While salary and work assignments are often the top factors for millennials when picking a job, extra opportunities or perks from employers also are a major attraction, according to new research from Looksharp.
To find out more about the perks millennials value most, we reached out to Charles Rogel, HR consultant and vice president of products and marketing at DecisionWise, to see what he had to say.
Millennials want to increase their experience and skills to become more valuable through challenging projects and assignments that help them grow professionally and boost their resumes, Rogel says. And as they expand their skill sets, they want the opportunity to advance in the company. According to Looksharp’s research, 71.5 percent of millennial college students and recent graduates cited long-term career advancement as “very important” in their search for internships last year, up from 67.4 percent in 2014.
Looksharp’s research found that 51.6 percent of college students and new graduates said easy access to higher-ups was “very important” in their search for an internship. Rogel agrees that giving new employees the opportunity to connect with co-workers and bosses will create a supportive environment, which is important to millennials. Create and develop programs that help form those connections between new hires and higher-ups. To attract millennial hires, think of easy ways to provide access to higher-ups to help increase engagement and company learning.
For new employees, especially millennials, travel is exciting, Rogel says, and he suggests sending them on business trips to make them feel important and valued. If your company doesn’t have many business-trip opportunities, send millennials outside of the office on other assignments. Rogel says they could work the company’s trade show booth, assist with a client presentation or help with an installation. Employees in such roles gain confidence in themselves because they are being trusted as a good representation of the company. Rogel calls this a benefit for the company, as well, saying “the more opportunities millennials have to see how the company delivers value to clients, the more committed they will be to the company and its services.”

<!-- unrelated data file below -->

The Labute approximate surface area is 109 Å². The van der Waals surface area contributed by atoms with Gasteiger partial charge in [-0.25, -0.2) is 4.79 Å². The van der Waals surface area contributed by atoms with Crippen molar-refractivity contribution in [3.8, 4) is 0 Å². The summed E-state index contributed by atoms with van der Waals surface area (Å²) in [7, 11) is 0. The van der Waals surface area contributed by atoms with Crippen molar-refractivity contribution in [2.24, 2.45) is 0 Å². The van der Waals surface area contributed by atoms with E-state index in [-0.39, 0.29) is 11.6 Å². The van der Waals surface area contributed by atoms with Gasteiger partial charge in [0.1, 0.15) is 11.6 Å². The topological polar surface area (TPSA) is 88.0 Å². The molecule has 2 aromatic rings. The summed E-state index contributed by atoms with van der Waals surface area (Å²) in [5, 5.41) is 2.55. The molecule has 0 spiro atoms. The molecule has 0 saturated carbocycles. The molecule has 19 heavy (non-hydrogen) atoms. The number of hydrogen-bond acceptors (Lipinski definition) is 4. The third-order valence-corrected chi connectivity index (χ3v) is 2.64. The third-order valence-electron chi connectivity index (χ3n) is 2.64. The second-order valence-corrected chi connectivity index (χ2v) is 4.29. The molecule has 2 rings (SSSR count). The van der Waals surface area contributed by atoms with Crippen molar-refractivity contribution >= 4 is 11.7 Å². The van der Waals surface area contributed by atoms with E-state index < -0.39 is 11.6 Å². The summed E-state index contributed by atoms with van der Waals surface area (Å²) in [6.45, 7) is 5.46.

Providing workplace flexibility doesn’t mean chaos, Rogel says, noting that millennials want autonomy to enhance their work-life balance, not to lessen their workload. Rogel says examples of flexibility include leaving work early to attend a personal event, but then going home to finish assignments, and letting employees choose their own teams or decorate their workspace. These steps will increase the employee’s level of accountability and improve their view of how they are valued within the workplace, Rogel says.
“Millennials are looking to connect with their company and feel part of a supportive organization,” Rogel says. He suggests activities, events or parties to foster these workplace relationships, such as barbecues, a 5K race or community service projects. Give teams a budget and let them plan their own activities. This will allow them to account for the team’s unique interests, whether that be going to a movie premiere, go-cart racing or taking a glass-blowing class, Rogel says.
If you can’t provide these outside-of-work activities, don’t forget you can plan a little party for holidays or “special days,” like Pi Day. “Frequent opportunities to get together and have fun create experiences that strengthen work relationships and create commitment and loyalty to the company,” Rogel says.
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